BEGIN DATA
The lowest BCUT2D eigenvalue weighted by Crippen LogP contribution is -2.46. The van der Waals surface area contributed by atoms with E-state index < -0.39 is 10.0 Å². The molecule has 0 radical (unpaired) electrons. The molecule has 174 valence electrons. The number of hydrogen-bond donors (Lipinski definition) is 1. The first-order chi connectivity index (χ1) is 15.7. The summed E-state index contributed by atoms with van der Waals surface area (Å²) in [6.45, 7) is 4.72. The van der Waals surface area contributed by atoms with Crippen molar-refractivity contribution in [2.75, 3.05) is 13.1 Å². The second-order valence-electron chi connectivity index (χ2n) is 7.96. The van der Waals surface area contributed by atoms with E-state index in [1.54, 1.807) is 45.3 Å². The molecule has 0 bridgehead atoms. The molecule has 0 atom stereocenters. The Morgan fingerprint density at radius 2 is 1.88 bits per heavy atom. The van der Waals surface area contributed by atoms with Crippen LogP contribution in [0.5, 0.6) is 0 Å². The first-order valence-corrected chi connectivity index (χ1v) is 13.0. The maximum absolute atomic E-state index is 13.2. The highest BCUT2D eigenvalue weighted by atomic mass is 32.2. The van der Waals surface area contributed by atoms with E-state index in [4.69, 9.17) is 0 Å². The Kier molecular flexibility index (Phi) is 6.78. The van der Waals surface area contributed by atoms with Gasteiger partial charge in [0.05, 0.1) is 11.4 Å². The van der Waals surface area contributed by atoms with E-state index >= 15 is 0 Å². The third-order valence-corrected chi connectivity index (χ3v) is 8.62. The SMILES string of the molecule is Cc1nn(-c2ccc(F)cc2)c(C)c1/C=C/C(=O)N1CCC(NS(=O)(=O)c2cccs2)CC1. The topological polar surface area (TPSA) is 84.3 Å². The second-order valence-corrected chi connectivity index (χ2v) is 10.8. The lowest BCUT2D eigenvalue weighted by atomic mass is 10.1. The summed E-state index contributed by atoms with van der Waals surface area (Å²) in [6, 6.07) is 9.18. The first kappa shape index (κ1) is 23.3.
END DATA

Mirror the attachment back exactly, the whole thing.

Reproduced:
The lowest BCUT2D eigenvalue weighted by Crippen LogP contribution is -2.46. The van der Waals surface area contributed by atoms with E-state index < -0.39 is 10.0 Å². The molecule has 0 radical (unpaired) electrons. The molecule has 174 valence electrons. The number of hydrogen-bond donors (Lipinski definition) is 1. The first-order chi connectivity index (χ1) is 15.7. The summed E-state index contributed by atoms with van der Waals surface area (Å²) in [6.45, 7) is 4.72. The van der Waals surface area contributed by atoms with Crippen molar-refractivity contribution in [2.75, 3.05) is 13.1 Å². The second-order valence-electron chi connectivity index (χ2n) is 7.96. The van der Waals surface area contributed by atoms with E-state index in [1.54, 1.807) is 45.3 Å². The molecule has 0 bridgehead atoms. The molecule has 0 atom stereocenters. The Morgan fingerprint density at radius 2 is 1.88 bits per heavy atom. The van der Waals surface area contributed by atoms with Crippen LogP contribution in [0.5, 0.6) is 0 Å². The first-order valence-corrected chi connectivity index (χ1v) is 13.0. The maximum absolute atomic E-state index is 13.2. The highest BCUT2D eigenvalue weighted by atomic mass is 32.2. The van der Waals surface area contributed by atoms with E-state index in [4.69, 9.17) is 0 Å². The Kier molecular flexibility index (Phi) is 6.78. The van der Waals surface area contributed by atoms with Gasteiger partial charge in [0.05, 0.1) is 11.4 Å². The van der Waals surface area contributed by atoms with E-state index >= 15 is 0 Å². The third-order valence-corrected chi connectivity index (χ3v) is 8.62. The SMILES string of the molecule is Cc1nn(-c2ccc(F)cc2)c(C)c1/C=C/C(=O)N1CCC(NS(=O)(=O)c2cccs2)CC1. The topological polar surface area (TPSA) is 84.3 Å². The second-order valence-corrected chi connectivity index (χ2v) is 10.8. The lowest BCUT2D eigenvalue weighted by atomic mass is 10.1. The summed E-state index contributed by atoms with van der Waals surface area (Å²) in [6, 6.07) is 9.18. The first kappa shape index (κ1) is 23.3.